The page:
8. Using a triple stitch, secure the pony elastic to the pocket. Stitch slowly! If you are using a thick elastic, try stitching with a size 90 Stretch needle. To learn more about which sewing machine needles are best for your projects, check out this post at Sew Maris.
9. Your pocket is complete. Nice work!
1. Press the long edge of the contrast fabric strip for loops in half, WS together.
2. Open the strip, and press both long, cut edges to the fold line in the center, WS together.
3. Press the strip in half lengthwise again.
4. At this point you should have a strip of fabric ½” wide x 14 inches long
5. Topstitch on both long edges of the loop strip.
6. Cut 2 pieces 5 inches long, and 1 piece 3 inches long.
7. Your loops are finished!
Main Bag Assembly:
1. Place one piece of the main bag fabric on your table, RS facing up.
2. Fold each 5 inch loop in half, and pin to the RS of your main fabric piece. Each loop should be placed approximately 1 inch up from the bottom edge so they won’t get caught in the bag stitching.
3. Baste the loops into place.
4. Place the pocket on top of the main bag fabric piece, lining side against the RS of the main bag fabric. Be sure to align the bottom edge and the side edges.
5. If you want a key clasp, thread the 3 inch loop through a swivel clasp, fold in half and pin under the pocket along one side. Baste in place.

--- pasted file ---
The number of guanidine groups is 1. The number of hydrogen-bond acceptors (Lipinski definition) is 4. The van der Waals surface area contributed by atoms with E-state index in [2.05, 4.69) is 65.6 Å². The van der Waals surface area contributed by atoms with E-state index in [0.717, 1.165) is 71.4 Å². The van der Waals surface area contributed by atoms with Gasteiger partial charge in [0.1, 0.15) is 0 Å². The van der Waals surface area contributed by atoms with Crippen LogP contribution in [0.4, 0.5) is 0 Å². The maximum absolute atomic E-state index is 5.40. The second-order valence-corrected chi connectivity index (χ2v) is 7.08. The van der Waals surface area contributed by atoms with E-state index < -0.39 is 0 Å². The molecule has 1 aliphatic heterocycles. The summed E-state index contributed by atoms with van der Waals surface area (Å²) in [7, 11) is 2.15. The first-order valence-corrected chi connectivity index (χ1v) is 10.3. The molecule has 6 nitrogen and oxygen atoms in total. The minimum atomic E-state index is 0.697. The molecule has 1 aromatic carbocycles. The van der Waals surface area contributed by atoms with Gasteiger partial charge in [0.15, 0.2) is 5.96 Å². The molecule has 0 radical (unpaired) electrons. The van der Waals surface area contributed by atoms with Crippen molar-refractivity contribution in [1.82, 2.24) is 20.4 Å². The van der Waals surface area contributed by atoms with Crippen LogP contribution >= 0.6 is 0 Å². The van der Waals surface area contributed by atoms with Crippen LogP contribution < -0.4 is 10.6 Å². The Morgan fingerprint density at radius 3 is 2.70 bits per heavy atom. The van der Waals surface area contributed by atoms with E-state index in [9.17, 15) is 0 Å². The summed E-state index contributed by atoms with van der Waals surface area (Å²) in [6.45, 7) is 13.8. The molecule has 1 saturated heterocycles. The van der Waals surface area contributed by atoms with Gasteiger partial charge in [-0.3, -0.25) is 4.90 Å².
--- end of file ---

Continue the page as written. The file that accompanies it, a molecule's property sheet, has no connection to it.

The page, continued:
6. Using a ¼” seam allowance, baste around the pocket, securing it to the main bag piece. The front of your drawstring backpack is done!
7. Place the second piece of main bag fabric on top of the front, RS together. Pin along both sides and the bottom edge.
8. From the top edge, place a pin or mark a line 2 inches from the top on both
9. Backstitching at both ends and using a ½ inch seam allowance, stitch from one marked point down the side edge, across the bottom, and up the second side to the other marked point.
10. Following the same stitching path, zig-zag the seam allowances together down both sides and across the bottom to reduce raveling. Be sure to check out this post at Sew Maris for loads of different seam finishing options.
11. Stitching just along the top edge of the front and the back sides of the bag separately, zig-zag these two raw edges. Make sure you do not stitch them together, or you will have stitched your bag closed!
12. At each marked point (2 inches from the top edge), clip into the seam allowance no more than ½ inch. Fold each seam allowance back to the inside and press.
13. Stitch each folded edge closest to the raw edge . This will keep the drawstring from “pulling” the fabric to the outside of your bag.
14. Create a casing for the cording by folding down the upper edge of the bag front to the inside by 1 inch, and press. Repeat on the back of the bag. (Hint: the casing needs to accommodate two cords, so make sure it is wide enough for the cording size you are using for the bag.)
15. From the inside, stitch close to the zig-zagged top edge of the front, backstitching at both ends. Repeat for the back of the bag.
16. The casing is finished, and you are almost across the finish line!
1. Attach the button, centering it near the top of the pony elastic. This button will be taking some wear and tear, so a strong thread like Silamide, buttonhole twist, or other strong thread is a good idea. Here’s a really great and FAST method of sewing a button.
2. Insert the cording through one side, and repeat though the second side.
3. Tie the cording ends onto the loops at the bottom of the bag.
4. Dip each cord end into white glue and let dry. This will help prevent fraying.
5. Enjoy your great new bag!